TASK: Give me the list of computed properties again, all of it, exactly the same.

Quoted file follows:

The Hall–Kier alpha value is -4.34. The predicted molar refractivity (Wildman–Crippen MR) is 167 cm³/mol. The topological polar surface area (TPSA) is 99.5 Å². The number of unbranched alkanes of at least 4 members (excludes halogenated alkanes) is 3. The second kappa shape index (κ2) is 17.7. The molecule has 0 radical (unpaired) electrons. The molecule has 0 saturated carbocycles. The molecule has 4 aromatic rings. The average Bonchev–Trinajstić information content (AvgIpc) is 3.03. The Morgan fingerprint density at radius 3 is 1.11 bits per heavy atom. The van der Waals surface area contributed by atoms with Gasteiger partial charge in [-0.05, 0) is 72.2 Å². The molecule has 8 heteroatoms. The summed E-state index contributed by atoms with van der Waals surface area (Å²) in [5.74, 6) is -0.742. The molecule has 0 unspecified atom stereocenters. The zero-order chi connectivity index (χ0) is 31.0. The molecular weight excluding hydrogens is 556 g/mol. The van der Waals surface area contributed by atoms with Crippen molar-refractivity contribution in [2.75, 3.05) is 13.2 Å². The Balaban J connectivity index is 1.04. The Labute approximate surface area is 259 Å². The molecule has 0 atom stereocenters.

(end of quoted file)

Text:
The Hall–Kier alpha value is -4.34. The predicted molar refractivity (Wildman–Crippen MR) is 167 cm³/mol. The topological polar surface area (TPSA) is 99.5 Å². The number of unbranched alkanes of at least 4 members (excludes halogenated alkanes) is 3. The second kappa shape index (κ2) is 17.7. The molecule has 0 radical (unpaired) electrons. The molecule has 0 saturated carbocycles. The molecule has 4 aromatic rings. The average Bonchev–Trinajstić information content (AvgIpc) is 3.03. The Morgan fingerprint density at radius 3 is 1.11 bits per heavy atom. The van der Waals surface area contributed by atoms with Gasteiger partial charge in [-0.05, 0) is 72.2 Å². The molecule has 8 heteroatoms. The summed E-state index contributed by atoms with van der Waals surface area (Å²) in [5.74, 6) is -0.742. The molecule has 0 unspecified atom stereocenters. The zero-order chi connectivity index (χ0) is 31.0. The molecular weight excluding hydrogens is 556 g/mol. The van der Waals surface area contributed by atoms with Crippen molar-refractivity contribution in [2.75, 3.05) is 13.2 Å². The Balaban J connectivity index is 1.04. The Labute approximate surface area is 259 Å². The molecule has 0 atom stereocenters.